Governing disorder: the Australian Federal Police and Australia's new regional frontier
Hameiri, S. (2009) Governing disorder: the Australian Federal Police and Australia's new regional frontier. The Pacific Review, 22 (5). pp. 549-574.
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The Australian Federal Police has in recent years become an important actor in both the implementation and design of Australian-led state building interventions in Australia's near region of Southeast Asia and the South Pacific. The article focuses on the recent expansion of the Australian Federal Police as a way of understanding the emergence of a new partly (and strategically) deterritorialized, 'regional' frontier of the Australian state. Within this new frontier, whose fluctuating outlines the Australian Federal Police not only polices but also to a considerable extent shapes and reshapes, as one of the primary expert agencies on identifying and managing transnational security risks, Australian security is portrayed as contingent on the quality of the domestic governance of neighbouring states, thereby creating linkages between the hitherto domestic governing apparatus of the Australian state and those of other countries. This allows for the rearticulation of the problems affecting intervened states and societies - indeed, their very social and political structures - in the depoliticized terms of the breakdown of 'law and order' and the absence of 'good governance', which not only rationalizes emergency interventions to stabilize volatile situations, but also delegitimizes and potentially criminalizes oppositional politics. The Australian Federal Police, however, does more than merely provide justification for intrusive state transformation projects. Its transnational policing activities open up a field of governance within the apparatus of intervened states that exists in separation from international and domestic law. The constitution of such interventions 'within' the state leaves intact the legal distinction between the domestic and international spheres and therefore circumvents the difficult issue of sovereignty. As a result, police and other executive-administrative actors obtain discretionary ordering powers, without dislodging the sovereign governments of intervened countries.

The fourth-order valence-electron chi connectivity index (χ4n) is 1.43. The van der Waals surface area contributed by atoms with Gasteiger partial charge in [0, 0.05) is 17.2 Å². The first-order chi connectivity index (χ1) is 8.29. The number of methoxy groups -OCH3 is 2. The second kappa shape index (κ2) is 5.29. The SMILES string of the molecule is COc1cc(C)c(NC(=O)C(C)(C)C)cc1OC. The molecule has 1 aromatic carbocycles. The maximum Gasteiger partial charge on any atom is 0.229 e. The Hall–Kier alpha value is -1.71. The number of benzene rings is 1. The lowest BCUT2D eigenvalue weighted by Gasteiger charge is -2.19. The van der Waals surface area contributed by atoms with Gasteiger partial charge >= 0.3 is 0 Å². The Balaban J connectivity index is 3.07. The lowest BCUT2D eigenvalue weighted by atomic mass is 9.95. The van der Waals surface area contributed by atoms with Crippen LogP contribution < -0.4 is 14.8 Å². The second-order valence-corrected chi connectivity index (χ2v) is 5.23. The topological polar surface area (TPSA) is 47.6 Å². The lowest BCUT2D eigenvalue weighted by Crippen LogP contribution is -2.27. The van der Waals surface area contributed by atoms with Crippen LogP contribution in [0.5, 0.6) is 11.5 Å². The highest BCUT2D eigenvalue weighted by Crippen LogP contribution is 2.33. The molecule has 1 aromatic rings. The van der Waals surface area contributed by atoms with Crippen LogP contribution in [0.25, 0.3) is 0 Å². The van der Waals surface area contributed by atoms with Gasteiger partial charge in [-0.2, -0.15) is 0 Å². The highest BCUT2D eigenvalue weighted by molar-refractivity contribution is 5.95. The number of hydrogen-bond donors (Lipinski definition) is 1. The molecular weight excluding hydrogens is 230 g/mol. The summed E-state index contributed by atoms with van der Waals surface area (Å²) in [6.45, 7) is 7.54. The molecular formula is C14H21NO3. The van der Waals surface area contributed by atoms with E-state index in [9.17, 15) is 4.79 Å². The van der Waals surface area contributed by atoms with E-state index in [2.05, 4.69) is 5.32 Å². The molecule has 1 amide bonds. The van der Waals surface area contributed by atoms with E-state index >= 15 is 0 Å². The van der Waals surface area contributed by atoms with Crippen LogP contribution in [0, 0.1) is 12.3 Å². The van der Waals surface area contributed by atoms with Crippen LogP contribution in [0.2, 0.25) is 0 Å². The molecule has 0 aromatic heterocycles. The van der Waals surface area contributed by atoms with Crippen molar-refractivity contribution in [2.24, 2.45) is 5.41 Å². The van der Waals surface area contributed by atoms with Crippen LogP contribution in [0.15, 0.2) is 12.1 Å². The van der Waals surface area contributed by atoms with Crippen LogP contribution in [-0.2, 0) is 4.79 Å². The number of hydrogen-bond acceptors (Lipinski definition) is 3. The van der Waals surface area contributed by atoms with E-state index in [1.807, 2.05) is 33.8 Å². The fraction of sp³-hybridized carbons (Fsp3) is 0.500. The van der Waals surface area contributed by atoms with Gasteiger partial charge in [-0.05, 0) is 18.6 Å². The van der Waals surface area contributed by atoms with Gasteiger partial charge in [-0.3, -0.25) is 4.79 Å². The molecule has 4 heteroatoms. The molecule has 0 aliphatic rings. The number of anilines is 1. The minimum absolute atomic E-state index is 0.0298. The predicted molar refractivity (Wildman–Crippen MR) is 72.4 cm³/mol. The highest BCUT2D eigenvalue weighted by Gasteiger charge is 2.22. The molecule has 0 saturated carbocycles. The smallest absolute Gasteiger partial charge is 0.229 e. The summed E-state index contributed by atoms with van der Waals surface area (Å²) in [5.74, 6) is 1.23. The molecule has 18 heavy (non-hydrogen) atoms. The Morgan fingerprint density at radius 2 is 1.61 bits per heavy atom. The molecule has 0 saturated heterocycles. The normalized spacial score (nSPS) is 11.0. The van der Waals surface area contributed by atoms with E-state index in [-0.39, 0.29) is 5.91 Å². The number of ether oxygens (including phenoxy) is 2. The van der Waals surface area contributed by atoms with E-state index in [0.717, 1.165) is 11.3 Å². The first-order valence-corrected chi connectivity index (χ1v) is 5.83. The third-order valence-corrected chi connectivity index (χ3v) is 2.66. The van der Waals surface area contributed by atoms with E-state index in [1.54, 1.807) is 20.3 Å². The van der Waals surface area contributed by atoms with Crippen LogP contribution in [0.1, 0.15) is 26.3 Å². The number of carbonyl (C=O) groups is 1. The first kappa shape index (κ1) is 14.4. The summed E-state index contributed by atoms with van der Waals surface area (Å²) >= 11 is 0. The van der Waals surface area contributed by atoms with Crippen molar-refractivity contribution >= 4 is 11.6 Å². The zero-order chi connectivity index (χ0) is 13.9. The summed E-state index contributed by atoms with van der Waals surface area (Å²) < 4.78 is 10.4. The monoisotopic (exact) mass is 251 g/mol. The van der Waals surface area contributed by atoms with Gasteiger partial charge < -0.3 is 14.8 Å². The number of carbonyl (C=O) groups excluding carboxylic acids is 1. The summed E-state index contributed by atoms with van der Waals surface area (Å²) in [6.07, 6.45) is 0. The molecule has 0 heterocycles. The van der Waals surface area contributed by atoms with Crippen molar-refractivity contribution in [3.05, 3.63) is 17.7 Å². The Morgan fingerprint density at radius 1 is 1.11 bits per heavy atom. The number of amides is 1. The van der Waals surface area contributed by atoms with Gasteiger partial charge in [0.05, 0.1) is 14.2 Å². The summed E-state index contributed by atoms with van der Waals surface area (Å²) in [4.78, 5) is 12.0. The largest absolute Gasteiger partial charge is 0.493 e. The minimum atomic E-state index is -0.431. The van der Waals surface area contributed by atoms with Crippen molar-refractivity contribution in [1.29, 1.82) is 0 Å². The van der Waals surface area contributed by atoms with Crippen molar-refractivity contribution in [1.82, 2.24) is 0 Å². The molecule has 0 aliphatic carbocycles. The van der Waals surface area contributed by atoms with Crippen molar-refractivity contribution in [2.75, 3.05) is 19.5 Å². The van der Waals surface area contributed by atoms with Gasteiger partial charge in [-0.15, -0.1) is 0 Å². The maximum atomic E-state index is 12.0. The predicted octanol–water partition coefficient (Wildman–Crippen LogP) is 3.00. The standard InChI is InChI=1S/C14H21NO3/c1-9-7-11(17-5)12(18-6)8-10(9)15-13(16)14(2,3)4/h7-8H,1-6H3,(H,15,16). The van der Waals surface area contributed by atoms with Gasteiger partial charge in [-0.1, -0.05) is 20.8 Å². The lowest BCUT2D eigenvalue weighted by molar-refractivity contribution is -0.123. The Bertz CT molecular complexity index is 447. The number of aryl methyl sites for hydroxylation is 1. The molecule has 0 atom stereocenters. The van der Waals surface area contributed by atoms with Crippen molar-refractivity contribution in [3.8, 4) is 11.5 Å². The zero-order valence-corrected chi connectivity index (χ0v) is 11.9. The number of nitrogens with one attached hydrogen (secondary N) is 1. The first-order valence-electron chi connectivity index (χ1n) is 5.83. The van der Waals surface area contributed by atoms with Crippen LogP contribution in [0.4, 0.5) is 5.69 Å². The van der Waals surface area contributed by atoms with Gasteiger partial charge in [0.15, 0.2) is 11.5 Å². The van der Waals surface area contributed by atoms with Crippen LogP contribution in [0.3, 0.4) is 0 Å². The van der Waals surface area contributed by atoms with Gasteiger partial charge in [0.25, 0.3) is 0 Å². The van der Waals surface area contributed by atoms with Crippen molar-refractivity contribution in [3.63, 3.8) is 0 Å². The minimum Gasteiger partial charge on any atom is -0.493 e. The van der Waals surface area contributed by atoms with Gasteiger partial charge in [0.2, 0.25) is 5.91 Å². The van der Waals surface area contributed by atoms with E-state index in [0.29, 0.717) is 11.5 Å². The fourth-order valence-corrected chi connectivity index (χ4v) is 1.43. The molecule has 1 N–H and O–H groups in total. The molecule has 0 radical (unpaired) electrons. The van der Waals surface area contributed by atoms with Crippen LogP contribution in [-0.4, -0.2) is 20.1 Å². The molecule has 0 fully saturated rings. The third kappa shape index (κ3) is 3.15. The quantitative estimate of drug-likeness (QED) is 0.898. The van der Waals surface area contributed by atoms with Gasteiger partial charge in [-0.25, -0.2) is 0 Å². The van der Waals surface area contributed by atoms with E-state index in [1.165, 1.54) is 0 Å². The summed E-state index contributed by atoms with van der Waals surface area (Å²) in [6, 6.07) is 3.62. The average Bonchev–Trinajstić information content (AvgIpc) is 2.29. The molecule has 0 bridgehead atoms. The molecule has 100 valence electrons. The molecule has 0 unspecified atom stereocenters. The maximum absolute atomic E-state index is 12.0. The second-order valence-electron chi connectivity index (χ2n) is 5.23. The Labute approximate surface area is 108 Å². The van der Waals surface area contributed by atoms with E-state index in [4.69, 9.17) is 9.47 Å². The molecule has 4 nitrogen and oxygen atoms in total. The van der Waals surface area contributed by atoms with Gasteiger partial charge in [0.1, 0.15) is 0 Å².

|Publication Type:||Journal Article|
|Murdoch Affiliation:||Asia Research Centre|
|Copyright:||© 2009 Taylor & Francis|
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